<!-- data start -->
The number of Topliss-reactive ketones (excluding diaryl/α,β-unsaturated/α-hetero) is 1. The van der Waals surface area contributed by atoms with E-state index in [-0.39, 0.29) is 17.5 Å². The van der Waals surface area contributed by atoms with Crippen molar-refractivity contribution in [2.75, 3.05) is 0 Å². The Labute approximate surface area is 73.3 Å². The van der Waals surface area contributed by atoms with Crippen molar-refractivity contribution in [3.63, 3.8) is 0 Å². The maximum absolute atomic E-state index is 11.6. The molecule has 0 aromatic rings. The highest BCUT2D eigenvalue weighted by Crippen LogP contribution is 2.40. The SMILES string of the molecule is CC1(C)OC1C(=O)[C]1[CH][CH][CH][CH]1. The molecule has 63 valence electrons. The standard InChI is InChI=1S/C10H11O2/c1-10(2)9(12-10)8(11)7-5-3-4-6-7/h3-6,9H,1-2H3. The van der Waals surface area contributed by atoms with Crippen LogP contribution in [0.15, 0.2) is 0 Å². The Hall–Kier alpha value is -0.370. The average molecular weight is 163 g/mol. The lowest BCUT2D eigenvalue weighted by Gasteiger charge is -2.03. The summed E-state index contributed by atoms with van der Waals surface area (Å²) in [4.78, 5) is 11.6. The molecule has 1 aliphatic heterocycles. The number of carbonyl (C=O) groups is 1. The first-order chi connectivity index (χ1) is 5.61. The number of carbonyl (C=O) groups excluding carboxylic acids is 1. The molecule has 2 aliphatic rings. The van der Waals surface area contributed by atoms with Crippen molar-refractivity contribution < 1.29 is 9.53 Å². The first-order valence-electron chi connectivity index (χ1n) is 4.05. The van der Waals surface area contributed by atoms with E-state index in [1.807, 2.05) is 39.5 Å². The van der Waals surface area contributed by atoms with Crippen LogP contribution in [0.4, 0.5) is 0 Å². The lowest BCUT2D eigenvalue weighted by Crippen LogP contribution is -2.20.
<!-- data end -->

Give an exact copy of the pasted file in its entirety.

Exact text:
The number of Topliss-reactive ketones (excluding diaryl/α,β-unsaturated/α-hetero) is 1. The van der Waals surface area contributed by atoms with E-state index in [-0.39, 0.29) is 17.5 Å². The van der Waals surface area contributed by atoms with Crippen molar-refractivity contribution in [2.75, 3.05) is 0 Å². The Labute approximate surface area is 73.3 Å². The van der Waals surface area contributed by atoms with Crippen molar-refractivity contribution in [3.63, 3.8) is 0 Å². The maximum absolute atomic E-state index is 11.6. The molecule has 0 aromatic rings. The highest BCUT2D eigenvalue weighted by Crippen LogP contribution is 2.40. The SMILES string of the molecule is CC1(C)OC1C(=O)[C]1[CH][CH][CH][CH]1. The molecule has 63 valence electrons. The standard InChI is InChI=1S/C10H11O2/c1-10(2)9(12-10)8(11)7-5-3-4-6-7/h3-6,9H,1-2H3. The van der Waals surface area contributed by atoms with Crippen LogP contribution in [0.15, 0.2) is 0 Å². The Hall–Kier alpha value is -0.370. The average molecular weight is 163 g/mol. The lowest BCUT2D eigenvalue weighted by Gasteiger charge is -2.03. The summed E-state index contributed by atoms with van der Waals surface area (Å²) in [4.78, 5) is 11.6. The molecule has 1 aliphatic heterocycles. The number of carbonyl (C=O) groups is 1. The first-order chi connectivity index (χ1) is 5.61. The number of carbonyl (C=O) groups excluding carboxylic acids is 1. The molecule has 2 aliphatic rings. The van der Waals surface area contributed by atoms with Crippen molar-refractivity contribution < 1.29 is 9.53 Å². The first-order valence-electron chi connectivity index (χ1n) is 4.05. The van der Waals surface area contributed by atoms with E-state index in [1.807, 2.05) is 39.5 Å². The van der Waals surface area contributed by atoms with Crippen LogP contribution in [0.4, 0.5) is 0 Å². The lowest BCUT2D eigenvalue weighted by Crippen LogP contribution is -2.20.